Pulmonary function and airway hyperresponsiveness
The responses of pulmonary functions to SCIT are different with different studies. Wang et al. (7) reported the pulmonary functions of the patients in treated group did not change after 1 year of treatment, and the variations in peak expiratory flow (PEF) and peak expiratory flow rate (PEFR) in the morning versus evening did not show significant differences between active SCIT and placebo patients. The improvement in non-specific airway hyperresponsiveness was also comparable between the two groups. These results may be related to the regular usage of ICS in most of the patients included in the study. However, after the patients were given 2–3 years of SCIT treatment, their non-specific airway hyperresponsiveness gradually decreased, even returning to normal in some patients. This result indicated that the amelioration of airway inflammation may take longer than symptom improvement, and it explained why SCIT must be taken for 3–5 years. One study by Wang et al. (13) showed that after 25 weeks treatment, pulmonary function indexes of pediatric patients with asthma were significantly improved.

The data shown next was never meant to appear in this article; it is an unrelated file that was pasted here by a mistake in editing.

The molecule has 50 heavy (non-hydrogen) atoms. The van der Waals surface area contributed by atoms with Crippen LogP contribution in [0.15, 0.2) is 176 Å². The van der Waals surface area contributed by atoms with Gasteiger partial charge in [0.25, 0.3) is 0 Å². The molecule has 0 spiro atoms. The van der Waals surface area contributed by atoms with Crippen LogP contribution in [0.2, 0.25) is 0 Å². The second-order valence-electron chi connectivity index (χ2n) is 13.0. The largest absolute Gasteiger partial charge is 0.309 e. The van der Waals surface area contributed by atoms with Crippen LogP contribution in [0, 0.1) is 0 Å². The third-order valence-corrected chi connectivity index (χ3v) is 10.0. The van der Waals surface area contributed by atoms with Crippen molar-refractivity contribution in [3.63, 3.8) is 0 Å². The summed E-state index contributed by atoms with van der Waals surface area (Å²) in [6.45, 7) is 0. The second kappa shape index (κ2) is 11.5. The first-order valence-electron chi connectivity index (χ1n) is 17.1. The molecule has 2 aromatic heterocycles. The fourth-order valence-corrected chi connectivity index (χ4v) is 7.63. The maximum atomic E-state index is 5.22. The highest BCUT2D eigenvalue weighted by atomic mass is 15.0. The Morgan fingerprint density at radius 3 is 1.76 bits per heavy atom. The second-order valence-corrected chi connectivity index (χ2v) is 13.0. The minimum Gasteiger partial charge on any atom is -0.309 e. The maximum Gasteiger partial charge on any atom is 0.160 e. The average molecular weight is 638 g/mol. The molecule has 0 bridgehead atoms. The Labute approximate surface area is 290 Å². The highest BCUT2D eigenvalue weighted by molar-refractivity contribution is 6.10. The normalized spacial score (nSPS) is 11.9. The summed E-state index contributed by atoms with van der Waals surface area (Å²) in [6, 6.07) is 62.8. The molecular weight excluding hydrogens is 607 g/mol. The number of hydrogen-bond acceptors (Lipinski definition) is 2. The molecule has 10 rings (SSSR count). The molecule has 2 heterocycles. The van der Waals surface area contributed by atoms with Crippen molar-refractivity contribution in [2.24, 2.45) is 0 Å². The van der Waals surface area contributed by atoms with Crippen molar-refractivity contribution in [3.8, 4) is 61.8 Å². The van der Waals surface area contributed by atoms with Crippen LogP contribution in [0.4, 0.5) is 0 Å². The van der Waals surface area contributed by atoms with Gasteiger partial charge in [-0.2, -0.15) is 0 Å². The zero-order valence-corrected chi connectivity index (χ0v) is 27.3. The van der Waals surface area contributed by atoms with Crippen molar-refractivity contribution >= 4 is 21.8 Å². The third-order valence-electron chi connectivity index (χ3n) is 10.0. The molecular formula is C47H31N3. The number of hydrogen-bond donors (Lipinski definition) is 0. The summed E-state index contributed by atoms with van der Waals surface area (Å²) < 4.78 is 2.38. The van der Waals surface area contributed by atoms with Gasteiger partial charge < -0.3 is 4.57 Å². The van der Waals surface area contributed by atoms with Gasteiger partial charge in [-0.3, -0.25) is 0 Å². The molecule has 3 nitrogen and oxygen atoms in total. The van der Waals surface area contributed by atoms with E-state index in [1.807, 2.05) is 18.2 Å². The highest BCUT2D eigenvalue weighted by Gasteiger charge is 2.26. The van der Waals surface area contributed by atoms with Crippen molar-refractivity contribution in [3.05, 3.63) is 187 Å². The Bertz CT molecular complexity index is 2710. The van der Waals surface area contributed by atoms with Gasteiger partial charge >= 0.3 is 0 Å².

Specific allergen sensitivity
Many studies have demonstrated reductions of skin responses to allergen prick test used to assess sIgE-mediated immediate allergic reactions. Wang et al. (13) showed skin indexes (SI) to HDM after 1 year were significantly reduced in patients treated with SCIT than those with placebos. After 2–3 years, in patients with SCIT, SI was further decreased and significantly smaller than that before treatment, but serum HDM sIgE and eosinophil cationic protein (ECP) did not decrease after 3 years of treatment. Lin et al. (14) reported that after the patients were treated for 3 years, their serum HDM sIgE showed a trend towards decreasing but without statistical significance, while ECP was significantly decreased. Zhao et al. (15) also demonstrated a significant decrease in the average wheal diameter of SPT against HDM after the patients were treated with SCIT for 1 year.